Tommy’s gaze bounced from the object to Michael Fastwater’s face. Was he supposed to know what this thing was, or what was significant about finding it in a surplus store?
"It’s the Medal of Honor," Fastwater explained. "It’s the highest thanks the country can show somebody for great bravery and self-sacrifice. You can’t buy one of these, except on a battlefield. But my friend said somebody came into his store and hocked it. He tried to talk the man out of it, but the man was desperate. My friend offered to just give the man some money, but the man was too proud to accept a handout. Finally my friend took it in exchange for some cash, but would never sell it at any price. He gave it to me because the man who hocked it was Shawnee, and I knew him."
"Was it the 50th man?" Tommy asked, getting excited. He imagined a marine hiding out for over 40 years on some South Pacific island, assuming his country was still at war with Japan. "He finally came home?"
Fastwater chuckled and shook his head. "I never said I was part of the 50, Tommy. And besides, the man who earned this was much younger. He won it in Vietnam."
Tommy snapped his fingers. "Uncle Jay!"
Michael Fastwater shook his head again. "It was your father. He wasn’t always in a wheelchair, Tommy. That’s part of the price he paid to earn this."
Tommy scrunched his face up, wondering if the old man was joking.
Michael Fastwater pointed to a shiny gold tag that said "VALOR," gripped in the eagle’s talons.
"There’s a whole lot more to your father than you probably think," he said.
Fastwater let Tommy touch the medal, and rub the ribbon fabric between his fingers.
"How did he earn it?" Tommy asked, still not sure the old man was serious.
Fastwater sighed and tucked the medal back in his pouch. "If he never tells you…then maybe one day, if you’ve earned a place in the circle, I’ll tell you what he did."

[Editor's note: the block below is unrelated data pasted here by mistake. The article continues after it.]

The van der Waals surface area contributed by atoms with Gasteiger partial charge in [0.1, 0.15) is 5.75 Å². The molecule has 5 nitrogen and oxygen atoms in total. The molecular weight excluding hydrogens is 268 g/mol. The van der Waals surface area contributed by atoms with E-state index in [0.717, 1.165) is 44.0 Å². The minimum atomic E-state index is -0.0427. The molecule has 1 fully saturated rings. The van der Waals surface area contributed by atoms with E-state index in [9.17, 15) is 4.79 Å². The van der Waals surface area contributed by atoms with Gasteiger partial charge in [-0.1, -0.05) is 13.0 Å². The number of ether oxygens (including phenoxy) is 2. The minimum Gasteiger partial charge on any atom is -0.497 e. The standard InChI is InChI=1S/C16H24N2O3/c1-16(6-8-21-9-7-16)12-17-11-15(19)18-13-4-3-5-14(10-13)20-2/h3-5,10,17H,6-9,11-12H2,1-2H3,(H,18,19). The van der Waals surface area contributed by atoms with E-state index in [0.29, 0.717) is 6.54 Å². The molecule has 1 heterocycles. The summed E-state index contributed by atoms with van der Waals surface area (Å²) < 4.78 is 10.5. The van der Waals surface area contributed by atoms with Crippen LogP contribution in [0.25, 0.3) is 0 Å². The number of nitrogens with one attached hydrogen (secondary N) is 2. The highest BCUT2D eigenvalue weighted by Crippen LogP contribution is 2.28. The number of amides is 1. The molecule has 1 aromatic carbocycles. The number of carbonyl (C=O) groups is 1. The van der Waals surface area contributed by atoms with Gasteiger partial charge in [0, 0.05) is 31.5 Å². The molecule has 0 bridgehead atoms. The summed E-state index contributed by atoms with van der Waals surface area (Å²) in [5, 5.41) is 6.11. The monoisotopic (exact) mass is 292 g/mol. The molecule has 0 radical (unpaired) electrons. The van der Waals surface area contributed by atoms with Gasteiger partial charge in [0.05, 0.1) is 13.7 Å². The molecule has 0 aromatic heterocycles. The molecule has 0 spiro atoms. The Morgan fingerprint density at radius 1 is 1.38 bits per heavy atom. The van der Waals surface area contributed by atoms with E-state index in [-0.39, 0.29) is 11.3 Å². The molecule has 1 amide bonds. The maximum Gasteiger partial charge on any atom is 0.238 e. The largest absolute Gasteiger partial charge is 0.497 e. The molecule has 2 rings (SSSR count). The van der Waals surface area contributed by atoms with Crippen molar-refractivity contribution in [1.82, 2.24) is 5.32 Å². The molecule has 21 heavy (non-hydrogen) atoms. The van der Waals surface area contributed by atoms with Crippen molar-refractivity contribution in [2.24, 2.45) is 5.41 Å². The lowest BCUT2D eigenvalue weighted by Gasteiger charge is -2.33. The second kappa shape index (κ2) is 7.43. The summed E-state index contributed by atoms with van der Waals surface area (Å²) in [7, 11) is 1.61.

"I’ll earn a place in the circle," Tommy promised. "I’m going to be a warrior, too."
Fastwater tousled his hair. "Maybe so. We’ll see." His grin faded. "Your father used to sit with us in the circle. Then he stopped coming. I hope he joins us again. I will give his medal back to him…when he’s ready. Now let’s fold this blanket and wake up your brother."
Uncle Jay escorted them out of Drum Gully, and to where his pickup truck was parked a couple miles away. The boys sat in the bed as Uncle Jay drove to their trailer lot.
Vince told Tommy he was stupid to believe their dad was a war hero. Michael Fastwater was either joking, or lying.
Tommy never would have guessed one of his alcoholic parents could be a war hero. He admitted to himself that Michael Fastwater must be right–there was much about his father he didn’t know.
However, Tommy now knew a little bit about the old ones who sat in the 49ing circle.
The real 49ing circle. The circle for warriors, who felt fear and pain and exhaustion and despair, just like anyone else, but who risked everything they had.
For an idea.